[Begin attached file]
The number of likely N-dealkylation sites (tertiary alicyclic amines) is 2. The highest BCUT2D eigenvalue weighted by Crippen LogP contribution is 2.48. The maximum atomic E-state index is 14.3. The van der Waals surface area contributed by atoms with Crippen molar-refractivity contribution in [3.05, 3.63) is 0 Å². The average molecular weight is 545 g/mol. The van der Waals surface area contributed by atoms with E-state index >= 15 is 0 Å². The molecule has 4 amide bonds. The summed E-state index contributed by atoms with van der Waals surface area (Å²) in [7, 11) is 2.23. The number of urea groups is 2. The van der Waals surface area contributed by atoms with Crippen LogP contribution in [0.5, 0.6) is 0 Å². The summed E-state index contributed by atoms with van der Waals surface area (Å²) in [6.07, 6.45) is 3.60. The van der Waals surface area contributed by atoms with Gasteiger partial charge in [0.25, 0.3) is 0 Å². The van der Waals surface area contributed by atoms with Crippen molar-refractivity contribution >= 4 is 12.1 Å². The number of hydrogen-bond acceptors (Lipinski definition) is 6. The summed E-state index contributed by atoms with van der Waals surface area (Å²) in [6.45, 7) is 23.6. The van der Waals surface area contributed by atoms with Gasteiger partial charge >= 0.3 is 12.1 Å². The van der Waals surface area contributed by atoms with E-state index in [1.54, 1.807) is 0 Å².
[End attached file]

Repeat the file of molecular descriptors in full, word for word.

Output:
The number of likely N-dealkylation sites (tertiary alicyclic amines) is 2. The highest BCUT2D eigenvalue weighted by Crippen LogP contribution is 2.48. The maximum atomic E-state index is 14.3. The van der Waals surface area contributed by atoms with Crippen molar-refractivity contribution in [3.05, 3.63) is 0 Å². The average molecular weight is 545 g/mol. The van der Waals surface area contributed by atoms with E-state index >= 15 is 0 Å². The molecule has 4 amide bonds. The summed E-state index contributed by atoms with van der Waals surface area (Å²) in [7, 11) is 2.23. The number of urea groups is 2. The van der Waals surface area contributed by atoms with Crippen LogP contribution in [0.5, 0.6) is 0 Å². The summed E-state index contributed by atoms with van der Waals surface area (Å²) in [6.07, 6.45) is 3.60. The van der Waals surface area contributed by atoms with Gasteiger partial charge in [0.25, 0.3) is 0 Å². The van der Waals surface area contributed by atoms with Crippen molar-refractivity contribution >= 4 is 12.1 Å². The number of hydrogen-bond acceptors (Lipinski definition) is 6. The summed E-state index contributed by atoms with van der Waals surface area (Å²) in [6.45, 7) is 23.6. The van der Waals surface area contributed by atoms with Gasteiger partial charge >= 0.3 is 12.1 Å². The van der Waals surface area contributed by atoms with E-state index in [1.54, 1.807) is 0 Å².